She was my dearest crush in fourth grade. I awkwardly stumbled through many juvenile affairs of the heart then – most of them hidden behind painful shyness, a lack of self-confidence driven by sappy daydreams of holding hands walking home from school.

On Friday nights, I pounded away – creating love notes on a baby-blue & white typewriter to school girls who would never care to read them. I barely recall their names but I never forget hers.

Rosso typewriter

She filtered simple, daily life experiences through a happiness prism which I found interesting at such a young age. I was an eternal fatalist. I saw the worst in everything first. I went directly to the worst-case scenario.

T was diplomatic to a fault. I was jealous of her consistently positive (occasionally cloying) perceptions of the world around her. Even when diagnosed with advanced breast cancer that upbeat perspective rarely waned. I waned. When she told me, all I had for her was silence.

“Hey, I’m not dead, yet.”

I admired her nature. She was restive, I was restless. She was a healthy distraction from my parent’s invidious marriage. Everybody wanted to be her friend.

I wouldn’t call T a frequent gambler although she had a strange passion for roulette. That’s it. Roulette. When I was 14 my parents bought me a roulette set (made by Kenner Toys, I think) for Christmas. We spun the silver disc inside that black, plastic wheel for hours. The thrill of hitting chosen numbers or black or red captured our attention.

The excitement was greater for T as she consistently played zero or double-zero. It was the deep green color that stood out in a sea of dark on a felt “table.” It felt different for her. She basked in the beauty of rare moments (like hitting the zeroes). Every time she hit it, which seemed often, I would get pissed off.

Personally, I rarely played the green zone. I think the odds of hitting zero or double-zero are like a bazillion to ten. I sought stronger probabilities.

Not T.

“I like the feeling I get when I hit double-zero.”

I so wanted a to feel like that look on T’s face when that little silver ball hit 00. Or when she beat breast cancer the first time in 1994. That smile. Post-brace face. Unforgettable. A grin born from the positive attitude which defined every part of her.

I asked her why and how she believed the impossible was possible.

She said – “because I make room for it.”

That was it.

She made room: In other words, there was a place in T’s mind and heart that created space for the impossible to be possible.

Her life was defined by double-zero.

double zero wheel

Making room.

So in honor of T’s life and eternal life, I made it my mission to make room.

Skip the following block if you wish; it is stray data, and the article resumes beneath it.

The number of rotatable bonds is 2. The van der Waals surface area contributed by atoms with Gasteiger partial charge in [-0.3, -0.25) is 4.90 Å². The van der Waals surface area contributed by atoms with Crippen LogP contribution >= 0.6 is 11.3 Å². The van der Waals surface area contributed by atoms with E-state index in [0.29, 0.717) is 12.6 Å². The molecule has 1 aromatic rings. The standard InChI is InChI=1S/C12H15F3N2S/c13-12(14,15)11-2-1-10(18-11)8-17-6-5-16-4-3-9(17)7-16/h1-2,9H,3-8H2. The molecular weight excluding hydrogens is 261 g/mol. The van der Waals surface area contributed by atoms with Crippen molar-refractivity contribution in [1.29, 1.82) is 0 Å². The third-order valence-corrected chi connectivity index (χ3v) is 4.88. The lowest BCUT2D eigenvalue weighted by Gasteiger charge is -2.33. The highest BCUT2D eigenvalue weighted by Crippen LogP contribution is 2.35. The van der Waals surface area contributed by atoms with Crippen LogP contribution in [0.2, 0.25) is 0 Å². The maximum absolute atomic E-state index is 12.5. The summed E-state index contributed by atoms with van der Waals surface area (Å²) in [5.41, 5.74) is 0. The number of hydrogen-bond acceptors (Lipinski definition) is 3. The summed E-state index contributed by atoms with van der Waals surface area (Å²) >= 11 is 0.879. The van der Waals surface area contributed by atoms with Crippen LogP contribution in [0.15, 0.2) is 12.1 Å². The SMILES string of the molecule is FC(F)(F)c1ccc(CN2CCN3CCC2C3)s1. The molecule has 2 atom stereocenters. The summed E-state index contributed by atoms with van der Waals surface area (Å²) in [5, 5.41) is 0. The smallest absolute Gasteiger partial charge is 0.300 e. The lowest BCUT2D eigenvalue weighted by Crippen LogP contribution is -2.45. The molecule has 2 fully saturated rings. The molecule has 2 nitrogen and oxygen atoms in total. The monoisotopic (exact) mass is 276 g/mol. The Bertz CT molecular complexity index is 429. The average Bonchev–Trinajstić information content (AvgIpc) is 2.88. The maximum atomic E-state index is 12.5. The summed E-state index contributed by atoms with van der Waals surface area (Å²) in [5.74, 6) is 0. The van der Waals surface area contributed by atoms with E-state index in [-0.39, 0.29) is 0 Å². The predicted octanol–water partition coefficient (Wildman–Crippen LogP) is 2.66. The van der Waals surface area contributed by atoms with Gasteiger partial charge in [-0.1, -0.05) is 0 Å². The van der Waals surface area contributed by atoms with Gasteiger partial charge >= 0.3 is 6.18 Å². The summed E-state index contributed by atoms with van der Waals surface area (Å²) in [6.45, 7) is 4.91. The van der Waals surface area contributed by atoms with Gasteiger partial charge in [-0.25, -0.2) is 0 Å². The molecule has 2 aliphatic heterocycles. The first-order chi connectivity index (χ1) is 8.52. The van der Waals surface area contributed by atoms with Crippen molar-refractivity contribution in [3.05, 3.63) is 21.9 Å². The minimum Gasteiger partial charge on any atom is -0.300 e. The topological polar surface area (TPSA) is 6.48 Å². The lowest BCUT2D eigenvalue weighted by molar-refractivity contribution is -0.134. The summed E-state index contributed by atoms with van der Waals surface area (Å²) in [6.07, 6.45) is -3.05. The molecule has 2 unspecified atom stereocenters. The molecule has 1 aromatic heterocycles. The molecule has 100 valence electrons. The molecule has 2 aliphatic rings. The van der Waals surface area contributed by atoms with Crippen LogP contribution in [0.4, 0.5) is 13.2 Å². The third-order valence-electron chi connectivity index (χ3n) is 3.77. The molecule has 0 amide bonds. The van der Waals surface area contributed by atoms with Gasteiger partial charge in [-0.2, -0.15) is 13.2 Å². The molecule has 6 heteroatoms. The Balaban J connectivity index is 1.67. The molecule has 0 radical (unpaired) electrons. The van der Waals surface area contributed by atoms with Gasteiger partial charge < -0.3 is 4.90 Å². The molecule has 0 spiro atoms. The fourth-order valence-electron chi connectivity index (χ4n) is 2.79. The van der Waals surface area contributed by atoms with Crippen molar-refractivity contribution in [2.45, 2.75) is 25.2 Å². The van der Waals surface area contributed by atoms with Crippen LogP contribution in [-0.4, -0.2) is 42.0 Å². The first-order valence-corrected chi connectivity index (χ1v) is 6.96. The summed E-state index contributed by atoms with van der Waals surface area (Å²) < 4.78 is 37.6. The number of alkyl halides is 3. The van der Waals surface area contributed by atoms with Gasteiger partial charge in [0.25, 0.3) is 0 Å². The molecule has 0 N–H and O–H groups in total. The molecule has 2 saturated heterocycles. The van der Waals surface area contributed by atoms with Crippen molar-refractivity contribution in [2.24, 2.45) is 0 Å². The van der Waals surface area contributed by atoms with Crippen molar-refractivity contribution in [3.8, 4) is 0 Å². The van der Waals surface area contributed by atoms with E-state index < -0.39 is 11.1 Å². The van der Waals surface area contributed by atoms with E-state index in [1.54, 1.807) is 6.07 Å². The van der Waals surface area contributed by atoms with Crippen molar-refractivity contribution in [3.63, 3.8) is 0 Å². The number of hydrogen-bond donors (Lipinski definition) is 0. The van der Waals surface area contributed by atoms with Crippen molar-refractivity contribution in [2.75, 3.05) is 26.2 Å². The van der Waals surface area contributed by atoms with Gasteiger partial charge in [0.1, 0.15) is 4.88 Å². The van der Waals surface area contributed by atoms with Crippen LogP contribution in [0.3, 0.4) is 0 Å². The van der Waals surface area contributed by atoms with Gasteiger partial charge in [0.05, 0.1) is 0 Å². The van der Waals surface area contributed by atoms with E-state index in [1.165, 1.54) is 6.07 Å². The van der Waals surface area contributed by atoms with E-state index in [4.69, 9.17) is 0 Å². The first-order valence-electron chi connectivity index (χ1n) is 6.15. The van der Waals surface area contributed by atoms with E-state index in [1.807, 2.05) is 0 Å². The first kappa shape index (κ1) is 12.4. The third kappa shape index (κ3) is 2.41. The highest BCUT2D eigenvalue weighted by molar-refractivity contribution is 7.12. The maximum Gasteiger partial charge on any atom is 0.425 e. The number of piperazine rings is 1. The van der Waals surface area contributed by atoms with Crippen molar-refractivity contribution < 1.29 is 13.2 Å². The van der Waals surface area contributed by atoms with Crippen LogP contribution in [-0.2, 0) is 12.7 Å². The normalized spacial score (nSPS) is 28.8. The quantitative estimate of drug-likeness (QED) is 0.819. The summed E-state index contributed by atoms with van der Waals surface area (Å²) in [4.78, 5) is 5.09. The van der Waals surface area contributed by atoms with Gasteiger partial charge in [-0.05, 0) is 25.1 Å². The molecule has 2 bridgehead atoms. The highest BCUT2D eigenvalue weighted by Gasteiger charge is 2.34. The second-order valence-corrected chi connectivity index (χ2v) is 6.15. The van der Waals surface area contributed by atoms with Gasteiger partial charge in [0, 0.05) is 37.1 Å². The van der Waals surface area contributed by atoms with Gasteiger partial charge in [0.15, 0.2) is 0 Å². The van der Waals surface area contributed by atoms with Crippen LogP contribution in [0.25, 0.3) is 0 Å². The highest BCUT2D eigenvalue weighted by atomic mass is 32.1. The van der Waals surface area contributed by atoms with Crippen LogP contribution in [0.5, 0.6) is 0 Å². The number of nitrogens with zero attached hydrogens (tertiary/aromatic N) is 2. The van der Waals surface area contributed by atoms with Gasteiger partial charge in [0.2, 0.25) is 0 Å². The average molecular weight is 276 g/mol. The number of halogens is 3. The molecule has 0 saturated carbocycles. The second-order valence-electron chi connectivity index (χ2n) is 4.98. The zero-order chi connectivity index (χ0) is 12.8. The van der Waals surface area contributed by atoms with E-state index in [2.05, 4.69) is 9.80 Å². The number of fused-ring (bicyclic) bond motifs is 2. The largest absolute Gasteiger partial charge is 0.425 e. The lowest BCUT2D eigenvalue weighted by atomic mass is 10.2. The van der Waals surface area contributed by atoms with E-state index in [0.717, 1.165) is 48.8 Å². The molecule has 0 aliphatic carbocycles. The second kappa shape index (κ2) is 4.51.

Go double-zero.

I started finding and cutting away my definition of cancer: Connections with people who drained my energy, fed off anger and frankly no longer fit into the positive life I was finally beginning to cultivate.

It’s not that they were bad; just bad for me.

I began to understand what she had been trying to tell me for decades.

And now, so should you.

Random Thoughts:

1). Double-zero creates space to breathe. It redefines the sky you’ve ignored. It allows you to fill your present with positive people and increased productivity as mental fatigue diminishes.

2). With double-zero you land less on black. There’s white space created for activities that fill in the hole. Great room to undertake those projects which fulfill you. The more you hit on 00, the faster your spin lands on inner peace. And it happens more often than it could in Roulette.

3). Double-zero is a clean slate. You’re open to new lessons; it’s a creator of second chances. The rebirth of a stronger inner circle.

4). Double-zero is not just a burning bridge. It’s using the intense light and heat from the fire to blind you from who and what you removed. It’s scorched earth. It’s the adult version of “you’re dead to me.” It’s cutting out, going cold turkey on cancerous people, situations, subjects, so you can live. No. Thrive. Never go back. Once you hit 00, take your sanity and cash out.

Double-zero isn’t forgiveness. Oh no. It’s inflamed forbearance. An internal act of defiance that transmits a clear, outward message to those who are unethical, untrustworthy and unwilling to to exhibit loyalties to love, silence, commitment and grace.

5). Someone is about to 00 you. Be ready. We have all been and will continue to be double-zeroed by others. It’s OK. Time to self-reflect. Most likely, you initiated 00, motivated the spin. Own it, burn it, move on.

Naturally, T would say I’m perceiving double-zero all wrong.

Damn my negativity.

negativity

Here are additional random thoughts T would place a stamp of approval on if she could.

 A). Double-zero is making that call you’re hesitant to make. The one that makes you a target, open to hurt. Vulnerable. It’s also the one that may positively change your life forever.

B). Double-zero is a complete awareness of who you are. And the great value you bring to the table. It’s destroying what society tells you is success and re-defining it outside the cubicle, middle management and others who “just don’t get you.”

C). Double-zero fuels you to fight another day. Positive energy is contagious. You’ll attract light, warmth and peace. Over time, you’ll be addicted to 00. Odds will be in your favor.